For more information on voting, visit http://www.orangecountync.gov/1720/Elections (Orange County) or https://bit.ly/2dGmWkN (Durham County). 

 

 

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Council Highlights

The Chapel Hill Town Council will meet at 7 p.m. Wednesday, Nov. 7, at Chapel Hill Town Hall, 405 Martin Luther King Jr. Blvd., to consider an agenda that includes the following highlights. The full agenda and video access available at https://bit.ly/2GfEFNq

View Council meetings live at the link above – and on Chapel Hill Gov-TV (townofchapelhill.org/GovTV). Council meeting summaries are issued from the Communications and Public Affairs Department. To sign up to receive these by email, please send a request to info@townofchapelhill.org.

Public attendance is welcome. Parking is available at Town Hall lots and the lot at Stephens Street and Martin Luther King Jr. Boulevard. Additional parking is available in several public lots on Rosemary Street (parkonthehill.com). Town Hall is served by NS and T routes of Chapel Hill Transit (chtransit.org).

Veteran Day Ceremony

Town of Chapel Hill employees who are veterans or who have family members in active duty will be recognized for their service and sacrifice by the Chapel Hill Mayor and Town Council. The ceremony is held in advance of Veterans Day due to the Council’s meeting schedule.

Connected Community Strategic Goal Prototype

The Council will provide feedback on a proposed prototype to address the priorities of traffic and transportation. This will include the Connected Community strategic goal, work plan and metrics for the multi-modal areas of bike and pedestrian, parking, transit, and streets and traffic.

Chapel Hill Nine Commemorative Marker

The Council will consider a recommendation from the Chapel Hill Nine Subcommittee for a physical marker commemorating Chapel Hill’s first sit-in and the Chapel Hill Nine. The Chapel Hill Nine refers to the nine high school students responsible for Chapel Hill’s first sit-in, sparking a years-long struggle for civil rights in Chapel Hill. The first sit-in occurred on Feb. 28, 1960, at Colonial Drug Co. on West Franklin Street. The Chapel Hill Nine are Harold Foster (18), William Cureton (18), John Farrington (17), Earl Geer (16), David Mason Jr. (17), Clarence Merritt Jr. (17), James Merritt (16), Douglas Perry (17), and Albert Williams (16).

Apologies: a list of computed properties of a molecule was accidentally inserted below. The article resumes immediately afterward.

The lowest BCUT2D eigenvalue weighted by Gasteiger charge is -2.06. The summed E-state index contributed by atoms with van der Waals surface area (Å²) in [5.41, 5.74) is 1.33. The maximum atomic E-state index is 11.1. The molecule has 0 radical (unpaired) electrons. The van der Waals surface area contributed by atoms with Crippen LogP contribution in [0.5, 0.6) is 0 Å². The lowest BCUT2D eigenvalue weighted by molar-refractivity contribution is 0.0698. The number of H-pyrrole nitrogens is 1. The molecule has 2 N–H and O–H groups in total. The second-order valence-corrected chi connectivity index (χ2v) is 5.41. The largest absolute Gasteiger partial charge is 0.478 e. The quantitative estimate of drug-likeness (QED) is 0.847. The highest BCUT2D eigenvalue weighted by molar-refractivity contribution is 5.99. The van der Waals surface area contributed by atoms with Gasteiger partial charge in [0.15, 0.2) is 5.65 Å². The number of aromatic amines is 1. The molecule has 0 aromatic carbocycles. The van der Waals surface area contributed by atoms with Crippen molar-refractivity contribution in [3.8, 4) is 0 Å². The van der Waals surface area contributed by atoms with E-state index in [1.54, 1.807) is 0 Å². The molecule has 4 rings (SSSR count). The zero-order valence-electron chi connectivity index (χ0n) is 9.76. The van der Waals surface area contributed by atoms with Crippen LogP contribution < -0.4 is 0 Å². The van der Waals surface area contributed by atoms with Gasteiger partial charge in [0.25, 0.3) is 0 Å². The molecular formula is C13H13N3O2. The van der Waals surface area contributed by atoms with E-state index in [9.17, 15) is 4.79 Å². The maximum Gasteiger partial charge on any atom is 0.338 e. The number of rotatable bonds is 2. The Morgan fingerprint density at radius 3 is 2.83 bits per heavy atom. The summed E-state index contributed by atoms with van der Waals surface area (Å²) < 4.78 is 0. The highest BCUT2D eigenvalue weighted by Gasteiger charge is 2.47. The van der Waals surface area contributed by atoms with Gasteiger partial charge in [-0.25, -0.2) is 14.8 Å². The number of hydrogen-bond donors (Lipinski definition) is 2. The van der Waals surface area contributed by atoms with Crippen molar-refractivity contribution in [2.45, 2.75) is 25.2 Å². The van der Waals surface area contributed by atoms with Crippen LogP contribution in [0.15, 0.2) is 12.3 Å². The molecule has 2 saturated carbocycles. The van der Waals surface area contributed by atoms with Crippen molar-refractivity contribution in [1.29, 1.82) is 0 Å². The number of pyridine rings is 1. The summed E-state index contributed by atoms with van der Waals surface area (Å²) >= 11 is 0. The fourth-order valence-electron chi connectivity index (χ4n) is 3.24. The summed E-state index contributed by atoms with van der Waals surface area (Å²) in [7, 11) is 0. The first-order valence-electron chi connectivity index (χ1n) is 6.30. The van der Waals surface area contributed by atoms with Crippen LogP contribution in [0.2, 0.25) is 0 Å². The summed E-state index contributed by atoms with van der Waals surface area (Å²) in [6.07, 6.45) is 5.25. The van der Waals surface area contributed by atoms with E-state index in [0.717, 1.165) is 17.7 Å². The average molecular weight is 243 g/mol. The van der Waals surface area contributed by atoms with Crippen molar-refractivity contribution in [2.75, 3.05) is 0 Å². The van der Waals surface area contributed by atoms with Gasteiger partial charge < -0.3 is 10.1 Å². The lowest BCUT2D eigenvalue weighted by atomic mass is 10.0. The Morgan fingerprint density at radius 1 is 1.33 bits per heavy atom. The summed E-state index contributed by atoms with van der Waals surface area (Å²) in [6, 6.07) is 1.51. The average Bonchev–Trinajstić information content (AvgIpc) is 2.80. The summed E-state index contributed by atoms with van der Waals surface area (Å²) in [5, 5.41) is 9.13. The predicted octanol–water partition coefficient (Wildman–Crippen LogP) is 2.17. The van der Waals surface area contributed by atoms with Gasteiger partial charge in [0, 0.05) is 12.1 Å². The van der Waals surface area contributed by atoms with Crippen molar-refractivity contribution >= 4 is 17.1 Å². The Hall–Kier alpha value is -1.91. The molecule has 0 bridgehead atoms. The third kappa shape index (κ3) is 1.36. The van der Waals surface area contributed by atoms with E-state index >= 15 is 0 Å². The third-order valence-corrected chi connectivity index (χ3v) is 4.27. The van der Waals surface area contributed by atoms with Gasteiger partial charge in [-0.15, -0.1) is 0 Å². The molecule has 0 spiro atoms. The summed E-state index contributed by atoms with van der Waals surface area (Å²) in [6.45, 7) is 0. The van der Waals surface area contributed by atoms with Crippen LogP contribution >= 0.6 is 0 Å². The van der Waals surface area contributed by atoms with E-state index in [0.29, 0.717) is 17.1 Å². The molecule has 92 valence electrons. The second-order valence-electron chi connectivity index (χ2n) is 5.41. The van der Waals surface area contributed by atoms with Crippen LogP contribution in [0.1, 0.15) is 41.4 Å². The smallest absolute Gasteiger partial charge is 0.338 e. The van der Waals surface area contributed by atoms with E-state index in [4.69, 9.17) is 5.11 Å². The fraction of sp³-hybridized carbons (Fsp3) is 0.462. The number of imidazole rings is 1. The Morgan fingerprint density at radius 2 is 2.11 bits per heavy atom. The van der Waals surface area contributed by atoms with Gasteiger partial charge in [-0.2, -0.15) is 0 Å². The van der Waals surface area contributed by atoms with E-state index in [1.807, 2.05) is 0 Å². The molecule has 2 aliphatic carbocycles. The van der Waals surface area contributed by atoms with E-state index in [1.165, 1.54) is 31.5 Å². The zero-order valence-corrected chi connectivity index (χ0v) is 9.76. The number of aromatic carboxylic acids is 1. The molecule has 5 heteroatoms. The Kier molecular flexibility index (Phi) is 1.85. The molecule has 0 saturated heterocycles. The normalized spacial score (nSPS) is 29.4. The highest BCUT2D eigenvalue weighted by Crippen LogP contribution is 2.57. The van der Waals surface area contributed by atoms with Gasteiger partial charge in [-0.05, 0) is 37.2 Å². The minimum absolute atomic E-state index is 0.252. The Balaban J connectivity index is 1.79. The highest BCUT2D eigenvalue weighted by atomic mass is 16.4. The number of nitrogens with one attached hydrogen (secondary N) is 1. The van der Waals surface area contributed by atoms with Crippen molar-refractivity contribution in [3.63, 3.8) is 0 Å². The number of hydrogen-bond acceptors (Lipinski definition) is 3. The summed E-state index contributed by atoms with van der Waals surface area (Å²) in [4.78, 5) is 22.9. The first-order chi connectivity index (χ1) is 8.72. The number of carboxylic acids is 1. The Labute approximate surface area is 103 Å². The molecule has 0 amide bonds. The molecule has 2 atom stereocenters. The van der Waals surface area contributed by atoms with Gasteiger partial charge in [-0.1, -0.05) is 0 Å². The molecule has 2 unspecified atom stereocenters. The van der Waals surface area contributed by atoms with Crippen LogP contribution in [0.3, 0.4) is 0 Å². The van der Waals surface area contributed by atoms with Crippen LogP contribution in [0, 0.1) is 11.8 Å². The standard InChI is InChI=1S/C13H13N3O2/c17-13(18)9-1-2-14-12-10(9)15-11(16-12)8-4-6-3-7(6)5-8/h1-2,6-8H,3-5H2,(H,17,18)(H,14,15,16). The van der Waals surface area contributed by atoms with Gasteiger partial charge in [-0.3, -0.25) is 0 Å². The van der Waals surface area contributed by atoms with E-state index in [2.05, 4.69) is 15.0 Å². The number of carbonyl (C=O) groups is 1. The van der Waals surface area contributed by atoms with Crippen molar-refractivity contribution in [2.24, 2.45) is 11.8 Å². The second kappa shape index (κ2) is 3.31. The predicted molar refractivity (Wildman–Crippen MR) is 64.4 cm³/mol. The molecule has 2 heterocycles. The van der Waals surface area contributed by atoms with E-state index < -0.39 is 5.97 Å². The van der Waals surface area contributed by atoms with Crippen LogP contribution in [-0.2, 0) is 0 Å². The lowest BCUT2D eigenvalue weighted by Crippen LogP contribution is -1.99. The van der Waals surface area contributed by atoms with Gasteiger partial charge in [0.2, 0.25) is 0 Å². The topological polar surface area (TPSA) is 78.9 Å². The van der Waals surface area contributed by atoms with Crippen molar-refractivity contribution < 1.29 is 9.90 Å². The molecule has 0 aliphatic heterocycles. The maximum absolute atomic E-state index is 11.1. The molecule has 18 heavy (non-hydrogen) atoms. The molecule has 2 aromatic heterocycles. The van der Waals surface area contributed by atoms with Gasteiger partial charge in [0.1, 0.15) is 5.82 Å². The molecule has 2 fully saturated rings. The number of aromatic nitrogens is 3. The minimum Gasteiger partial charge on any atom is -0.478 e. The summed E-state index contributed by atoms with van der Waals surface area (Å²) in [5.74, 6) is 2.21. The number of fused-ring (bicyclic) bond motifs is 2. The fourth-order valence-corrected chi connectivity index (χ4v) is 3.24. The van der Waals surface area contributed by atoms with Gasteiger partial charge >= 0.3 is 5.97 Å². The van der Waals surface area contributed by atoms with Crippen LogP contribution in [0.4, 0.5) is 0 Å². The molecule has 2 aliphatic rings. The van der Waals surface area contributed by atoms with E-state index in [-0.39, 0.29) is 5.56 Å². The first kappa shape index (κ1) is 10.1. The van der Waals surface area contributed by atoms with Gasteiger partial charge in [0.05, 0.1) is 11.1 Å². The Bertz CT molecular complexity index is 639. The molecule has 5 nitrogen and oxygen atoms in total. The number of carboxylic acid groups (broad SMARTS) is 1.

2019-2020 Community Development Block Grant Funds

The Council will hold a public forum to receive comments on housing and community development needs for the Town and the use of 2019-20 Community Development Block Grant (CDBG) program funds. The Town receives an annual allocation of these funds from the U.S. Department of Housing and Urban Development (HUD) to address community development and affordable housing needs. The HUD allocation for this year was $418,344. HUD requires communities that receive these federal funds to hold two public forums during the development of a plan for use of the funds. The Council will hold a second public forum in March 2019.

Employee Housing Incentive Pilot Program

The Council will consider a proposal to provide assistance to Town employees who would like to live in Chapel Hill. The Council will receive an overview of a proposed pilot program, which was developed based on significant input from employees, national best practices of similar programs, input from potential partners, and staff's knowledge of local resources. The proposed budget for the pilot program implementation is $49,050, which would aid an estimated five Town employees with homebuyer assistance and seven employees with rental assistance.  Staff recommend using resources available through the Town’s Affordable Housing Fund for this purpose.